It indicates that the flood story was inserted after the Creation cycle had already been detailed… and probably forced a number of edits to minimize the narrative conflict of Cain marrying (some unkown woman) and founding the City that no longer had other people in it… just Cain.
Thank you. But all I did was summarize what the actual text said.
I believe you are leaving off some of my choices. I am beginning to gain insight as to why you seem to have such trouble “getting” what I am trying to communicate.
It is because you have your premises and you are not bothering to consider that I have different premises than you do. You seem to assume that the documentary hypothesis best explains early Genesis. It does not. IMHO a modified tablet theory best explains it. Perhaps they didn’t know about the flood account because the flood had not happened yet.
The text makes perfect sense, when seen through the lens of Christ. But to look at it that way you have to accept that it is Divinely inspired and not a forgery by post-exhilic priests.
The reason I have trouble “getting” what you are trying to communicate is because to me it is a giant canvas bag of cherry picking. When I said there were only 2 options to consider, I guess I was speaking for myself… obviously you think you have many more.
But I can barely accept 2 … the other ones are, in my view of ancient history, just fantasy.
Very good point.
“It is the mark of an educated mind to be able to entertain a thought without accepting it.”
Hmmm… Maybe Aristotle was repeating what he knew others would think was wise… but
he didn’t believe it at all ! Now THAT is the mark of an educated mind!
I just came across this article:
Twenty-One Reasons Noah’s Worldwide Flood Never Happened by Dr. Lorence G. Collins, Skeptical Inquirer Volume 42.2, March / April 2018.
It’s about the most convincing summary I’ve ever seen of the scientific difficulties associated with the hypothesis of a worldwide Flood.
So the question we need to ask is: which local flood best fits the Biblical narrative? Sir Leonard Woolley’s Flood (c. 4000 B.C.) is one possibility, but I’ve also seen the Black Sea deluge (c. 5600 B.C.? / 7400 B.C.?) proposed, although there is doubt as to whether it happened. I’ve seen more recent floods (c. 3000 B.C.) proposed, too.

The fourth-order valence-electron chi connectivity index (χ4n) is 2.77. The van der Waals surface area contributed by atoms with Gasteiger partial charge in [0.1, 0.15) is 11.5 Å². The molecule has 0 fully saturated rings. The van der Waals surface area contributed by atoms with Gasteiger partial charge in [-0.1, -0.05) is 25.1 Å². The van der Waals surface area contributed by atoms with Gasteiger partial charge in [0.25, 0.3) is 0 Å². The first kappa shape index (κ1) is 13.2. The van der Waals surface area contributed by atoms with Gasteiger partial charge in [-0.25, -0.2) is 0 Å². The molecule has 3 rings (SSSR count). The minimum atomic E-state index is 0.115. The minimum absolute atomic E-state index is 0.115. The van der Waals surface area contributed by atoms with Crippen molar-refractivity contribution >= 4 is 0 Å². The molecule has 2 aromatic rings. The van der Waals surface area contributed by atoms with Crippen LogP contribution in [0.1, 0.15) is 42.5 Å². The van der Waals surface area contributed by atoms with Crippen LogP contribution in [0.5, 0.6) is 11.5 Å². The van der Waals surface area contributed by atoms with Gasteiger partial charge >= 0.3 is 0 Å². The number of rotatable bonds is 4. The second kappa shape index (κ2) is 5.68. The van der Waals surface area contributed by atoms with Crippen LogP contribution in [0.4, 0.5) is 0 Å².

Has anyone read this book?
The Ark Before Noah: Decoding the Story of the Flood by Dr. Irving Finkel.
I have never read that book, but Sir Leonard Woolley’s flood is a good fit with the “long” way of reading the genealogies in Genesis. It would also fit well with the end of the Uruk expansion in 3200-3100 BC being associated with the “days of Peleg” and when the men left off the building of the city and dispersed at the tower of Babel. Much more detail in this book, the e-version of which is available at no charge for Kindle Unlimited accounts… https://www.amazon.com/dp/B06XRLDYJB
The problem with the Flood is that it is the least plausible of all the story cycles of the Old Testament.
- The first problem is that the Flood clearly couldn’t be global within a 6000 year timeline because the Flood would have wiped out all of Egyptian civilization circa 2350 BCE, only 310 years before the start of the Great Pyramid of Giza, built around 2650 BCE, or 4,668 years ago!
[Wiki quote on Ussher Chronology: “Ussher was influenced by the same account as the apocryphal Book of Jasher, dating the worldwide flood to 2349 BC and the birth of Terah in 2127 BC…” ]
And regardless of exactly when the Flood occurred within a 6000 year timeframe, the flood would have left thousands of human fossils in the Nile Valley, as well as in the rest of Africa and Asia. The absence of human fossils on the same sedimentary levels as the considerable volume of known fossils, suggests that the Flood did not lead to the fossilizing of these other animals - - most likely for the singular reason that there was no global flood.
If we change the dating scheme to reflect a much older timeline than 6000 years, then the analysis is using a brand new “plain reading” of the Bible timeline, which introduces the equally likely need to using a brand new “plain reading” of the timeline of Creation.
A global flood also creates the impossible problem of how did any of Cain’s descendants survive separately from Noah’s descendants… which goes hand-in-hand with a 6 day creation (with no earlier pre-Adamite humans) that makes it impossible to explain the City of Cain.
The traditional Jewish view of the material, which unfortunately much of the church has adopted, is not plausible. However once you understand that Adam was not the first man, just the one meant to produce the line to Messiah, then it opens up a new and much much more plausible view of the flood account. The Christ-centered, Trinitarian view of it makes perfect sense, which is awe-inspiring when you consider it. You look at it through the lens of the Adamites and it makes no sense compared to what we see in the natural world. You look at it through the lens of Christ and it resolves elegantly…
See video above “a Christ centered view of the flood”.